I have always said there is always a reason for any one specific translation. For all the versions out there, and all the different verses, there always seems to be a specific reason why the translators did what they did in every verse; there are no random translations.
That’s why I am stuck on this one. In the NIV we read, “Teacher, don’t you care if we drown?” (Mark 4:38). The disciples are on their way across the lake, Jesus is sleeping in the back, and the storm hits. They are frightened when they realize the size of the storm, and surprised that Jesus apparently is not concerned. “Teacher, don’t you care if we drown?”
That makes sense, until you start looking at the Greek and the other translations. Word for word, the disciples say, “Teacher (διδάσκαλε), is it not a concern to yo (οὐ μέλει σοι) that we are perishing (ὅτι ἀπολλύμεθα;)? It is the present tense ἀπολλύμεθα and the absence of εἰ (“if”) that caught my eye.
I checked Wallace (page 450f.) and there is a conditional indicative, but that is with an explicit εἰ in a conditional sentence. There isn’t even a textual variation listed in NA27 for an εἰ.
That’s weird, so I checked other translations, and every one treats it as a present continuous, “Teacher, do You not care that we are perishing?” (NASB, so also NKJV, NET, NLT). Interestingly, the RSV “Teacher, do you not care if we perish?” was corrected in the ESV and the NRSV to “Teacher, do you not care that we are perishing?” The NJB has, “Master, do you not care? We are lost!’”, which is a clever way of emphasizing the present continuous,
The difference is significant. In one the possibility of drowning is present; in the other they are in the process of drowning.
Picture this with me. (Even if my directions are not accurate, the point about the present tense is.) If I have my directions right, they are going basically west to east. And as I understand it, most of the storms come from the north-west. The storm hits mostly from the back of the boat where Jesus is sleeping. The sides of these boats were just a little over a meter high. Correctly translated, the disciples were in the process of drowning; it was not a potential threat. Apparently, they had tried to save themselves, perhaps bailing as fast as they good, adjusting the sail and the angle of the boat. But nothing they could do work, and the boat was going down.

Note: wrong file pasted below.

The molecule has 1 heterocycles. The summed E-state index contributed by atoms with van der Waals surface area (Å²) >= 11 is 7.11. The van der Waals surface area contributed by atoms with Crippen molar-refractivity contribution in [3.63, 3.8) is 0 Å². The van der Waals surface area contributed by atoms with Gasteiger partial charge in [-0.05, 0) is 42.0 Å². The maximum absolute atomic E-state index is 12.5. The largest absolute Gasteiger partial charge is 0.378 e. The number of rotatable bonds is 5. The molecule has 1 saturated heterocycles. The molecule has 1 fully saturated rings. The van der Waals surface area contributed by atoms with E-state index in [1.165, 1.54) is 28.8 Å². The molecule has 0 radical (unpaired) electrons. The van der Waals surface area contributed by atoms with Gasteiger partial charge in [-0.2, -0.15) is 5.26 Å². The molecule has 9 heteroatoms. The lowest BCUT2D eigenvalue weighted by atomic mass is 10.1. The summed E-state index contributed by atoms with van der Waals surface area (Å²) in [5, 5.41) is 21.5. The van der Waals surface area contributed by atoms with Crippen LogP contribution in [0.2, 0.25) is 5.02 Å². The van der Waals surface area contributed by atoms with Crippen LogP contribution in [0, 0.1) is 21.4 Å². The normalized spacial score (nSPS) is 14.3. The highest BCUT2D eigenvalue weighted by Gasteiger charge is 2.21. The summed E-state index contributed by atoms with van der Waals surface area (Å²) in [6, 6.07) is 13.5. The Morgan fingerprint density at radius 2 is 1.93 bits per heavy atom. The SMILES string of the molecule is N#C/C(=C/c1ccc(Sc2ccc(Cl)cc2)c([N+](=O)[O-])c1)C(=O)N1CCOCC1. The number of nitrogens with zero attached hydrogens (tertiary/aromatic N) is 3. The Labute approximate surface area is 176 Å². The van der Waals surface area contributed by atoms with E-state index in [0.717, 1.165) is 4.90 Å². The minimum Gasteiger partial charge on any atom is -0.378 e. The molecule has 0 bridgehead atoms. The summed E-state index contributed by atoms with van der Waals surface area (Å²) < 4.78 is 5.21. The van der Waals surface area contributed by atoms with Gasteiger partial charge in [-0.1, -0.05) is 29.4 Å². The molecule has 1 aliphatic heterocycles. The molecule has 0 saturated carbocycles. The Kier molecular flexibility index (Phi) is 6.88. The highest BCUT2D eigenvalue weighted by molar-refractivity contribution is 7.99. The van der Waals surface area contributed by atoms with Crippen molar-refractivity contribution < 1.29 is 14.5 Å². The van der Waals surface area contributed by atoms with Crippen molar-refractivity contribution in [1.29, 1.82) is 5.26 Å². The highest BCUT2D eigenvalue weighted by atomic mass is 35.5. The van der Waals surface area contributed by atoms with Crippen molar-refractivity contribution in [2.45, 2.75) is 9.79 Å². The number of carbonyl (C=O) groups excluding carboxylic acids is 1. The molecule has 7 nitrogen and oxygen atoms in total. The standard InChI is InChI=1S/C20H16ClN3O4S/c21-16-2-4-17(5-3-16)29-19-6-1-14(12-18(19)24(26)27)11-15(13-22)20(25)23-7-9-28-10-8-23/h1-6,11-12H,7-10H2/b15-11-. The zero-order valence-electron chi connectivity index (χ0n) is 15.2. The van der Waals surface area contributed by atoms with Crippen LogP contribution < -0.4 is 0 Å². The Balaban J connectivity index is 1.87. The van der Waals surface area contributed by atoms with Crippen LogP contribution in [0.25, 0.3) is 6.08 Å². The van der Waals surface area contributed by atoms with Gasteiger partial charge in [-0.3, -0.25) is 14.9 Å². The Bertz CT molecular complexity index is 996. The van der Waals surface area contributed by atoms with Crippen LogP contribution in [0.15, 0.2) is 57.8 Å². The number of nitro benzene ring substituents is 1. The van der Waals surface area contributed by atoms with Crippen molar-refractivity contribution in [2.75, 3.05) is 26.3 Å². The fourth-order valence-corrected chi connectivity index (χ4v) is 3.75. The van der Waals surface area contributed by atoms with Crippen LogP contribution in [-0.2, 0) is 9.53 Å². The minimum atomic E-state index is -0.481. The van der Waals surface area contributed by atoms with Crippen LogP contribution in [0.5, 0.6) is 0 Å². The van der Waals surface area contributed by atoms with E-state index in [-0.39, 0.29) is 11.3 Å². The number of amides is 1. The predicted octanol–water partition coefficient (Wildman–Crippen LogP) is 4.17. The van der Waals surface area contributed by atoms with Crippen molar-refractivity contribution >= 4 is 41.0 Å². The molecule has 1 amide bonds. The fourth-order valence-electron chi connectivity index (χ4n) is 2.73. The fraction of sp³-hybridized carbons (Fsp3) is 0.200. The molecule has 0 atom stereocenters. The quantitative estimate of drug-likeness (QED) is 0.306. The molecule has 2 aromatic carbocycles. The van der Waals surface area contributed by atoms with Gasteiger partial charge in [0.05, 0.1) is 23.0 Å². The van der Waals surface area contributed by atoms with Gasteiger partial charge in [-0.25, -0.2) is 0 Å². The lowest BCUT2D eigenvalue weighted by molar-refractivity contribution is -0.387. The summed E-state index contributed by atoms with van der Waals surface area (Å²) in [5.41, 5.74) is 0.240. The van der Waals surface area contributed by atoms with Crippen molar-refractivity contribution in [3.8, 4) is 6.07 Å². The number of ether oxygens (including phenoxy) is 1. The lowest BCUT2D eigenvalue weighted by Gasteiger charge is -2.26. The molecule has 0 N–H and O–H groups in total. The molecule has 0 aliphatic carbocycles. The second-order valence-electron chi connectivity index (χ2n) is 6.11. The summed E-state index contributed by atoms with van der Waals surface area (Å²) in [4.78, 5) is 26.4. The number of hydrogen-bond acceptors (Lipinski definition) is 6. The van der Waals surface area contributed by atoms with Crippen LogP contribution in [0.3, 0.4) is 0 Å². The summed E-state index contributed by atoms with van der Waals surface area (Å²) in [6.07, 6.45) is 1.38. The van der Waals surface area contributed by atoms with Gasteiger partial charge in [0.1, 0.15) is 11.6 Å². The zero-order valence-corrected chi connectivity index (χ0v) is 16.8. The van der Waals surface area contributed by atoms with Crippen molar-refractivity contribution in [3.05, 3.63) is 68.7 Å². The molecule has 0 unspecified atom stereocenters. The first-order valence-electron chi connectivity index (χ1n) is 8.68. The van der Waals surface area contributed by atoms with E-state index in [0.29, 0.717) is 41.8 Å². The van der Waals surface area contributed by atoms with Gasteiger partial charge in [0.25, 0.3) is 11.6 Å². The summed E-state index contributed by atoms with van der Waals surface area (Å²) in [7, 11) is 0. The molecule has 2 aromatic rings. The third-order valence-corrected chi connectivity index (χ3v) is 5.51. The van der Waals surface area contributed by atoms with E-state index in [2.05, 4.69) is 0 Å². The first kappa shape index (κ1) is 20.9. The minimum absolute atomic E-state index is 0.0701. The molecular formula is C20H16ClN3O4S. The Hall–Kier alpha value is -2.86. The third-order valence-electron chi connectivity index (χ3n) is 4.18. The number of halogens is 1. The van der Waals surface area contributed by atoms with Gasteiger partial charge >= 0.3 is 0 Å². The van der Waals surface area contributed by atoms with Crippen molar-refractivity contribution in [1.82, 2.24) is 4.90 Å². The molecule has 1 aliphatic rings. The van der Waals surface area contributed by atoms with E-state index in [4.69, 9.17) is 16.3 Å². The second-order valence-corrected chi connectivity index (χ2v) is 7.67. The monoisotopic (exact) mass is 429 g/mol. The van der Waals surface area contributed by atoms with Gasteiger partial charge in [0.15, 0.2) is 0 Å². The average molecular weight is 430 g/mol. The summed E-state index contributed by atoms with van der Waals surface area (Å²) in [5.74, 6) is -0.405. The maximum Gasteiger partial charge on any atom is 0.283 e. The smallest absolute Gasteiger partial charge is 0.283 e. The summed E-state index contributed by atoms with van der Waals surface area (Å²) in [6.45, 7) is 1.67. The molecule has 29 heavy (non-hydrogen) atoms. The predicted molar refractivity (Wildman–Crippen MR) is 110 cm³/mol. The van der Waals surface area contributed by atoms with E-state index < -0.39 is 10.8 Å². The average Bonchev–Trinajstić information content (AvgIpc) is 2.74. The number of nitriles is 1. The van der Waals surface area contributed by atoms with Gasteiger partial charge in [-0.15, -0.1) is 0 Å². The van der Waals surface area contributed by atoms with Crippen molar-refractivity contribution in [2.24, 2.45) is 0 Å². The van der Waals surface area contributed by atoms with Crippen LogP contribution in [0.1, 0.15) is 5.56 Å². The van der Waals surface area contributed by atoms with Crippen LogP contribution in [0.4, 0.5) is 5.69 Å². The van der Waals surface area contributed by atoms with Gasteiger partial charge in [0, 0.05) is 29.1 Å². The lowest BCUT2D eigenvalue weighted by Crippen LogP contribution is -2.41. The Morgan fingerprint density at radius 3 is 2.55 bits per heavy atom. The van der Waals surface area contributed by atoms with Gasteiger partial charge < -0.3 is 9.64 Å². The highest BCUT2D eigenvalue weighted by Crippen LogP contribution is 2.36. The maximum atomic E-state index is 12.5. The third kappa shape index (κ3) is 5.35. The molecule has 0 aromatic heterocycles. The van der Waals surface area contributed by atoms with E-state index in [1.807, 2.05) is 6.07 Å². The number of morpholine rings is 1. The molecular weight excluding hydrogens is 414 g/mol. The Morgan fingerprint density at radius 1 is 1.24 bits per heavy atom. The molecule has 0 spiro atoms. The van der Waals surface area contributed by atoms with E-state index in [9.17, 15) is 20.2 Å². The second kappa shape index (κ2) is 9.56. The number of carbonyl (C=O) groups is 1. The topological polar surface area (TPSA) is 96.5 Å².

There sat Jesus, sound asleep. After trying to do everything they could on their own, they turned to the savior and asked to be saved. And this may be very fanciful (which I don’t normally do), but I can see Jesus standing up and facing the wind (which means his back was to the disciples), speaking to the very wind and waves that he had created, telling them to calm down, and then turning to look at the disciples and ask, “Why are you so afraid? Do you still have no faith?” Get that picture in your mind.
Even if the details of the reconstruction are not accurate, I can find no reason to insert the “if” in the translation. But if I am right in the reconstruction, it makes a powerful story even more dramatic. And we, like the original audience, are meant to leave the story with the same question on our lips, “Who is this?”
Who is this that controls even the wind and the waves? He is the Son of God (Mark 1:1). He is the one who made the wind and the waves. He is the one who loves us so much that he willingly died for us. He is the one who could not be kept in the grave. He is the one who intercedes for us before the throne. He is the one whose love cannot be separated from us (Rom 8:35).
This is the image I need to have in my mind when my problems become great, when I feel discouraged and alone, when I feel powerless in the face of evil and evil people. I need a picture of a great God who stands in the stern of the boat of my life, and with love in his eyes, and in his hands and feet, turns to me and asks if I believe in him, if I trust him. When I question his commitment to me and am drowning in the seas of life, he asks me to look and see the obvious, and trust.
Amen. So let it be.